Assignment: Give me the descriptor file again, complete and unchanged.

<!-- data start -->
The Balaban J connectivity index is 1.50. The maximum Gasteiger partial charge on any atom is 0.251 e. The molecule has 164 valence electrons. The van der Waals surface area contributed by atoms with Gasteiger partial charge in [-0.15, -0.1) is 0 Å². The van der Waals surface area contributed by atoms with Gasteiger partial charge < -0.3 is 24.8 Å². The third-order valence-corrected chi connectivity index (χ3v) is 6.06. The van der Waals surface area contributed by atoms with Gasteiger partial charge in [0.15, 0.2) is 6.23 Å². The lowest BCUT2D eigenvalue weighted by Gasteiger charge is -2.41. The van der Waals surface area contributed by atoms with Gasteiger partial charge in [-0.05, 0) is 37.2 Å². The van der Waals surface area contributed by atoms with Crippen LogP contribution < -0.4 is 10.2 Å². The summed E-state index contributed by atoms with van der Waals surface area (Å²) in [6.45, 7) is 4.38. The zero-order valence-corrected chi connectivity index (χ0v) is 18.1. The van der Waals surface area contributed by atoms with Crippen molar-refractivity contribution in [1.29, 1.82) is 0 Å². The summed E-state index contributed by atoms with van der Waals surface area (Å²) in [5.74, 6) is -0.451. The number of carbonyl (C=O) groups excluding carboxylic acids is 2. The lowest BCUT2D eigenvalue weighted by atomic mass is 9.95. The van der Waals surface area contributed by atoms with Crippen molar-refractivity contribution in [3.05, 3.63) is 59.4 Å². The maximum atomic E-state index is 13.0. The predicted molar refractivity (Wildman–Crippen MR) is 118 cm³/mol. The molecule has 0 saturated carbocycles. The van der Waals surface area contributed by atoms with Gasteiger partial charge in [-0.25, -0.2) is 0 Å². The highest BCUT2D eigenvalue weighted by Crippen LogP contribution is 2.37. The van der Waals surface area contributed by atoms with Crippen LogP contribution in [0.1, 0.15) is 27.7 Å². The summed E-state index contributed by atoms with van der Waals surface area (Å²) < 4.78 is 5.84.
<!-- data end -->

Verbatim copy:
The Balaban J connectivity index is 1.50. The maximum Gasteiger partial charge on any atom is 0.251 e. The molecule has 164 valence electrons. The van der Waals surface area contributed by atoms with Gasteiger partial charge in [-0.15, -0.1) is 0 Å². The van der Waals surface area contributed by atoms with Gasteiger partial charge < -0.3 is 24.8 Å². The third-order valence-corrected chi connectivity index (χ3v) is 6.06. The van der Waals surface area contributed by atoms with Gasteiger partial charge in [0.15, 0.2) is 6.23 Å². The lowest BCUT2D eigenvalue weighted by Gasteiger charge is -2.41. The van der Waals surface area contributed by atoms with Gasteiger partial charge in [-0.05, 0) is 37.2 Å². The van der Waals surface area contributed by atoms with Crippen LogP contribution < -0.4 is 10.2 Å². The summed E-state index contributed by atoms with van der Waals surface area (Å²) in [6.45, 7) is 4.38. The zero-order valence-corrected chi connectivity index (χ0v) is 18.1. The van der Waals surface area contributed by atoms with Crippen molar-refractivity contribution in [1.29, 1.82) is 0 Å². The summed E-state index contributed by atoms with van der Waals surface area (Å²) in [5.74, 6) is -0.451. The number of carbonyl (C=O) groups excluding carboxylic acids is 2. The lowest BCUT2D eigenvalue weighted by atomic mass is 9.95. The van der Waals surface area contributed by atoms with Crippen molar-refractivity contribution in [3.05, 3.63) is 59.4 Å². The maximum atomic E-state index is 13.0. The predicted molar refractivity (Wildman–Crippen MR) is 118 cm³/mol. The molecule has 0 saturated carbocycles. The van der Waals surface area contributed by atoms with Gasteiger partial charge in [-0.25, -0.2) is 0 Å². The highest BCUT2D eigenvalue weighted by Crippen LogP contribution is 2.37. The van der Waals surface area contributed by atoms with Crippen LogP contribution in [0.1, 0.15) is 27.7 Å². The summed E-state index contributed by atoms with van der Waals surface area (Å²) < 4.78 is 5.84.